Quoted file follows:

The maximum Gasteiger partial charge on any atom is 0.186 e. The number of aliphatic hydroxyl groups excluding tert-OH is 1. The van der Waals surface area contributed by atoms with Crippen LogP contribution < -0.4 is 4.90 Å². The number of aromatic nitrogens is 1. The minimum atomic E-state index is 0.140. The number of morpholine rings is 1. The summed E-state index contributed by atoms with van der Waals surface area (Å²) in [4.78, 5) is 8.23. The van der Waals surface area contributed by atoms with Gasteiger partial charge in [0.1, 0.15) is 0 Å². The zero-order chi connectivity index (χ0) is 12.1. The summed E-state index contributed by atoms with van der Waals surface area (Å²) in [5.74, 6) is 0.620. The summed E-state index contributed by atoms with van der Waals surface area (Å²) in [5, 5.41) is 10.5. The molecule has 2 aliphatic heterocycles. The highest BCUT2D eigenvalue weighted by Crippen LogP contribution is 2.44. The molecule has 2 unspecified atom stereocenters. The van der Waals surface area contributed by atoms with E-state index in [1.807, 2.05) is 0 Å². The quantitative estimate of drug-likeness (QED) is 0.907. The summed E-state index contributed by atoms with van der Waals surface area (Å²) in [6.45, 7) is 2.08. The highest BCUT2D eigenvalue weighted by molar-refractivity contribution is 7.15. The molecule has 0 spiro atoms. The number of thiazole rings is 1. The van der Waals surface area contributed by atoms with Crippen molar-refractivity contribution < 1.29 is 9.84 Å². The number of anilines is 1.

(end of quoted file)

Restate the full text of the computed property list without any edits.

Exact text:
The maximum Gasteiger partial charge on any atom is 0.186 e. The number of aliphatic hydroxyl groups excluding tert-OH is 1. The van der Waals surface area contributed by atoms with Crippen LogP contribution < -0.4 is 4.90 Å². The number of aromatic nitrogens is 1. The minimum atomic E-state index is 0.140. The number of morpholine rings is 1. The summed E-state index contributed by atoms with van der Waals surface area (Å²) in [4.78, 5) is 8.23. The van der Waals surface area contributed by atoms with Gasteiger partial charge in [0.1, 0.15) is 0 Å². The zero-order chi connectivity index (χ0) is 12.1. The summed E-state index contributed by atoms with van der Waals surface area (Å²) in [5.74, 6) is 0.620. The summed E-state index contributed by atoms with van der Waals surface area (Å²) in [5, 5.41) is 10.5. The molecule has 2 aliphatic heterocycles. The highest BCUT2D eigenvalue weighted by Crippen LogP contribution is 2.44. The molecule has 2 unspecified atom stereocenters. The van der Waals surface area contributed by atoms with E-state index in [1.807, 2.05) is 0 Å². The quantitative estimate of drug-likeness (QED) is 0.907. The summed E-state index contributed by atoms with van der Waals surface area (Å²) in [6.45, 7) is 2.08. The highest BCUT2D eigenvalue weighted by molar-refractivity contribution is 7.15. The molecule has 0 spiro atoms. The number of thiazole rings is 1. The van der Waals surface area contributed by atoms with Crippen molar-refractivity contribution < 1.29 is 9.84 Å². The number of anilines is 1.